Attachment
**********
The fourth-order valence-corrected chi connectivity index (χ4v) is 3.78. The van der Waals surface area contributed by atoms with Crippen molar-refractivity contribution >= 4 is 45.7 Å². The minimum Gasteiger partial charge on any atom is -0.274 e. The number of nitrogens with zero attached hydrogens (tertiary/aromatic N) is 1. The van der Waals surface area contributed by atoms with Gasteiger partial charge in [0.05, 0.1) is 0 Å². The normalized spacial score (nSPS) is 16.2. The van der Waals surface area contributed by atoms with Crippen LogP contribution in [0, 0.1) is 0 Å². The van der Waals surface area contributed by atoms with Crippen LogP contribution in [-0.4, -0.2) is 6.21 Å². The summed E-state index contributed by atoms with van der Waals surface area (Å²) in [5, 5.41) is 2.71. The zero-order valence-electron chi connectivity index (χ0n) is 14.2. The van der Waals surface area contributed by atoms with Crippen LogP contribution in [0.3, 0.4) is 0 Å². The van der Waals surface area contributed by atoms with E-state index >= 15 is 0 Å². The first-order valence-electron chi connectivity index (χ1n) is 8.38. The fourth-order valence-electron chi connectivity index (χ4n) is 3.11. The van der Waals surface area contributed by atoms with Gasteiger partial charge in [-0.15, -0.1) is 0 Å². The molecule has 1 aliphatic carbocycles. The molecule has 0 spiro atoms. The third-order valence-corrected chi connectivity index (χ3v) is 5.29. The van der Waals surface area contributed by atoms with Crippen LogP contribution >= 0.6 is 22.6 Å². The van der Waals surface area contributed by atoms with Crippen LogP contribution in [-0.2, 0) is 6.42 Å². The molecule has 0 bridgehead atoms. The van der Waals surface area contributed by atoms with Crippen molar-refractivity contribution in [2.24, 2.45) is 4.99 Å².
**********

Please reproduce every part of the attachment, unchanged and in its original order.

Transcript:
The fourth-order valence-corrected chi connectivity index (χ4v) is 3.78. The van der Waals surface area contributed by atoms with Crippen molar-refractivity contribution >= 4 is 45.7 Å². The minimum Gasteiger partial charge on any atom is -0.274 e. The number of nitrogens with zero attached hydrogens (tertiary/aromatic N) is 1. The van der Waals surface area contributed by atoms with Gasteiger partial charge in [0.05, 0.1) is 0 Å². The normalized spacial score (nSPS) is 16.2. The van der Waals surface area contributed by atoms with Crippen LogP contribution in [0, 0.1) is 0 Å². The van der Waals surface area contributed by atoms with Crippen LogP contribution in [-0.4, -0.2) is 6.21 Å². The summed E-state index contributed by atoms with van der Waals surface area (Å²) in [5, 5.41) is 2.71. The zero-order valence-electron chi connectivity index (χ0n) is 14.2. The van der Waals surface area contributed by atoms with Crippen LogP contribution in [0.3, 0.4) is 0 Å². The van der Waals surface area contributed by atoms with E-state index >= 15 is 0 Å². The first-order valence-electron chi connectivity index (χ1n) is 8.38. The fourth-order valence-electron chi connectivity index (χ4n) is 3.11. The van der Waals surface area contributed by atoms with Gasteiger partial charge in [-0.15, -0.1) is 0 Å². The molecule has 1 aliphatic carbocycles. The molecule has 0 spiro atoms. The third-order valence-corrected chi connectivity index (χ3v) is 5.29. The van der Waals surface area contributed by atoms with Crippen LogP contribution >= 0.6 is 22.6 Å². The van der Waals surface area contributed by atoms with Crippen LogP contribution in [-0.2, 0) is 6.42 Å². The molecule has 0 bridgehead atoms. The van der Waals surface area contributed by atoms with Crippen molar-refractivity contribution in [2.24, 2.45) is 4.99 Å².